Full Frontal Advertising: The Opportunity to Put More Skin In the Game is Here

As the upfront and new front seasons begin, Videology Chairman & CEO Scott Ferber revisits his exploration of how the converging TV and digital video landscape will impact planning this year and in the years ahead. While we’re not completely there yet, Scott argues in Re/Code, we’re slowly headed toward a “full frontal” approach.


Is advertising finally full-frontal? Last year on Re/code, I predicted the convergence of the long-hyped television upfronts and the relatively newer digital content “new fronts,” suggesting that while it may not take place tomorrow, it won’t take forever, either.


I called the convergence “full-frontal” advertising.


One year later, as we approach the upfront season again, the question remains: How much closer are we to seeing full-frontal, and how many layers need to be peeled back before we get there?


Consumers leading the charge

This year, audiences are full-on with full-frontal, as consumers’ TV viewing increasingly shifts to online and on-demand platforms (PCs, mobile, set-top boxes, game consoles). In fact, online TV viewing increased by 388 percent, and video views via over-the-top devices and gaming consoles increased 194 percent in the last year.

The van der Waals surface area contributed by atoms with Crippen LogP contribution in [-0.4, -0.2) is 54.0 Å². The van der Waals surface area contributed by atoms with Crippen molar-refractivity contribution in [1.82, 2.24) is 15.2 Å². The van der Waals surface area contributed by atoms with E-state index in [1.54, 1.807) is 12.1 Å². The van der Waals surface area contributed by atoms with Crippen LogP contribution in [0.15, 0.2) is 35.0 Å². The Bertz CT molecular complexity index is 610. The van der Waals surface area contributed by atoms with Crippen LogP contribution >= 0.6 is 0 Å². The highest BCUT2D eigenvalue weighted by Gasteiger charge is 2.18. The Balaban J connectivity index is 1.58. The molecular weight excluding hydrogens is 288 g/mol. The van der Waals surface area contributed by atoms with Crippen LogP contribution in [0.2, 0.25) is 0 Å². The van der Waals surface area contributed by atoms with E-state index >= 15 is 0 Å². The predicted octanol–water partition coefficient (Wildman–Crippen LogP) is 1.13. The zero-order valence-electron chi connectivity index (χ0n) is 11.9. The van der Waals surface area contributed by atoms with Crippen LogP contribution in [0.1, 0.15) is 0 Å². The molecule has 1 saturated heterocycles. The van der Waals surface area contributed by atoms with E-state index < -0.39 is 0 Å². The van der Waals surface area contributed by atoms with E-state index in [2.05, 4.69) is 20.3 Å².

To meet that demand, we’ve seen big names introduce OTT packages, with the likes of Dish TV announcing Sling TV to provide cable-free access to live news and sports, and CBS with its $5.99 monthly streaming service that lets viewers watch the majority of its network programming.


On the content front, Amazon won a Golden Globe this year, marking the first time a streaming provider took home the prestigious award for the best TV series. Now that’s convergence: The same company that delivers all of life’s basic necessities is now delivering great entertainment, as well.


Clearly, the definition of TV has changed dramatically. But from an advertising perspective, full-frontal won’t be a dramatic shift, but more of a slow dance. Here’s what we’re seeing and expecting in 2015.


More ad dollars going full-frontal

The current view: TV ad dollars still represent the huge majority of budget spent by brands. To put this in perspective, digital video ad spending is expected to increase 41.9 percent this year to reach $5.96 billion, while TV advertising in the U.S. is expected to grow 3.3 percent to hit $68.54 billion. The percentage growth we’re seeing in spend is being echoed by a shift in advertising attitudes.


In October, media agency holding company Omnicom publicly advised marketers to shift between 10 percent and 25 percent of television ad dollars to online video. And in private conversations, we’ve seen growing interest across the board in tools to determine the optimal reallocation of TV dollars to cross-screen campaigns.